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Duncan, You could add corner boards by running the building back trough the table saw with dado blades to inset the board a little. On the windows, make a template out of flat sock the size you want the opening for the the window casing and sill then use a plunge router to route that out with a bearing over straight bit(cut to depth need for trim. then make another to fit in that opening so it's locked in( create a rabit on template) then plge all the way trough. Just make sure to keep the templates square and use centerlines on them for easy alignment.
 

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That is one hefty house! Wish I knew my way around a woodworking shop like you do. Heck, I wish I had a woodworking shop. :)
 

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Discussion Starter #12
Bits at a time, Joe, bits at a time.
There is a ton of "how to" on this site, and it has helped me in ways I can't really describe.
Work your way into it, and grow from there.
(i refuse to take credit for the inspirations given to me from others before me...)
 

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Duncan,
I am impressed with your woodworking skills.

See ya on Chat.

JimC.
 

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Discussion Starter #14
So I've gotten a little bit more done...

Built a template for the rough openings for some of the Grandt Line windows that will be in this, and after some initial testing, started to hack away at the buildings walls.

Old moto:  Measure with a micrometer, mark with a pin scribe, and cut with a chain saw...

Didn't turn out too badly for a first effort (so far).

The sequences are:

1. Template in place
2. Cutting with the roto tool
3. Dang, another hole!!
4. Must trim the hole (easier to make it bigger, rather than smaller)
5. Test fit
6. Two down, twenty more to go...













After all the window and door openings are made, I'll run the building panels through the router table to back relieve the openings, to make the wall thicknesses seem less than they really are...

I'm finding pleasure in being more precise in my markings, cuts, and trimming.  The template really eliminates the weandering of the roto tool's bit, and the Dremel Tool flex shaft is a definite "must HAVE" for anyone scratch building anything for their layout...  

I knew I could do a "clean" job if I took the time, hence the mad rush is *not* on with this one.  If it's done in time for the convention, great.  If not, I won't be distressed.  Folks can view it as a project underway...

More to come later...
 

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Hey Duncan. looking good , and a good way to cut out the opening, If you want some kind of unusual window shape for your building, and you can not find the shape commercially,  I can cut you any shape out of wood or plastic on the laser machine. So keep up the good work, I will be looking forward in seeing future progress.
Dennis
 

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Looks great! I didn't route out the back on my lumber mill. You really can't see it. Besides I was concerned that the different thickness could cause the wood to act diiferently. I did dadoe the edge of the roof so that it didn't appear to thick at the edge. The only spot which appears to show any movement (after sitting outside for almost a year now) is at the ridge end of the gable. There was no easy way to fasten that thin end.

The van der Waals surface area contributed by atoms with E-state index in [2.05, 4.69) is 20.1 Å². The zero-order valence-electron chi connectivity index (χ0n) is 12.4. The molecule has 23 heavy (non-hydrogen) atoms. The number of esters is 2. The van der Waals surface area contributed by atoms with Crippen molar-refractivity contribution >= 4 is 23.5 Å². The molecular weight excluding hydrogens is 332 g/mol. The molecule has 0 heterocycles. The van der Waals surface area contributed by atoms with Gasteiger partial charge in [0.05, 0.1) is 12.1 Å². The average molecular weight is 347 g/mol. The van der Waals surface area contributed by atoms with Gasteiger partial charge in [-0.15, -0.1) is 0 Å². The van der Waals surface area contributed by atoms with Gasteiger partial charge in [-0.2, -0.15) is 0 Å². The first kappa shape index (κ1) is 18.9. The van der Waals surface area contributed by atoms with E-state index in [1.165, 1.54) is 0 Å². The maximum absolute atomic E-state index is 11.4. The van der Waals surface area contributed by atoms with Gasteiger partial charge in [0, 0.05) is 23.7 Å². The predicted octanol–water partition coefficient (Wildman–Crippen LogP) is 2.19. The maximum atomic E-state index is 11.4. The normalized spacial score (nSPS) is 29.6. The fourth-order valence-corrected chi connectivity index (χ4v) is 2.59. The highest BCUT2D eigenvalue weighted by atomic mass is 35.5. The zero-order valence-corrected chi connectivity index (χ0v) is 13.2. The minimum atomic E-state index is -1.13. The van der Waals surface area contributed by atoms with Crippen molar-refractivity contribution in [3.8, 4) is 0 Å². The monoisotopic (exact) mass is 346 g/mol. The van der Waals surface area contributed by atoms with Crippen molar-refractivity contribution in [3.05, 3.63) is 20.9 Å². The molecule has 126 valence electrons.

My technique on the window openings was to pay my son to cut them on his scroll saw.

I am planning on driving a couple thousand miles just to see this.
 

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Discussion Starter #18
Dennis,
I'll get in touch about cutting/lasing some styrene. Another member has offered some CNC work, but I've been slow getting back to him, and need to figure out what I need...
If you're local to Gilbert, a "look-see" might ease the translation...

Dick,
Roger on the scroll saw concept, but I was having mental trouble in how to ensure that I maintained appropriate alignment with the edges (horizontal) of the siding. The best way I could figure out a way around the issue was a template. If you look closely a the template, I have notches at the top and bottom to see where the upper and lower edges of the cast windows line up with the horizontal edges of the clap boards... Helps visually "index" the placement of the cuts, and still maintain proper alignment...
As far as relieving the back side of the openings, I had planned on using a 1/4" rabbet cutting bit, which will minimize the amount of material removed aroune the openings, yet grant the illusion of a very "thin" wall.
Coupled with interior stiffening ribs, I think I'll be okay, but I'll sit down and analyze the potential for irrational "shift"...
We'll know more later.

And to not seem disinterested or ungrateful, your comment of the multi K drive is taken as a very high compliment. Thank you...

Hope the product you see is not a disappointment (here, have some food instead). This building has a secondary (and more significant) meaning for me, and I want to do it "right"...
 

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Discussion Starter #19
Had a litle more phun today.
Punchin' holes...



The clamping grid on the portable work table came in handy for cutting out the windows...



A quicky stand up to give an idea of what things will be moving towards as a finished project.  There will be a double door with transom in between the two lower eight lite windows...



With all these windows, there should be plenty of light shining out...

Next up will be trimming the holes up so that the windows will fit, then the back relieving of the window openings, and before I assemble the sides together, internal reinforcement (blocking and such).

Should this thing be going into the builders blogs???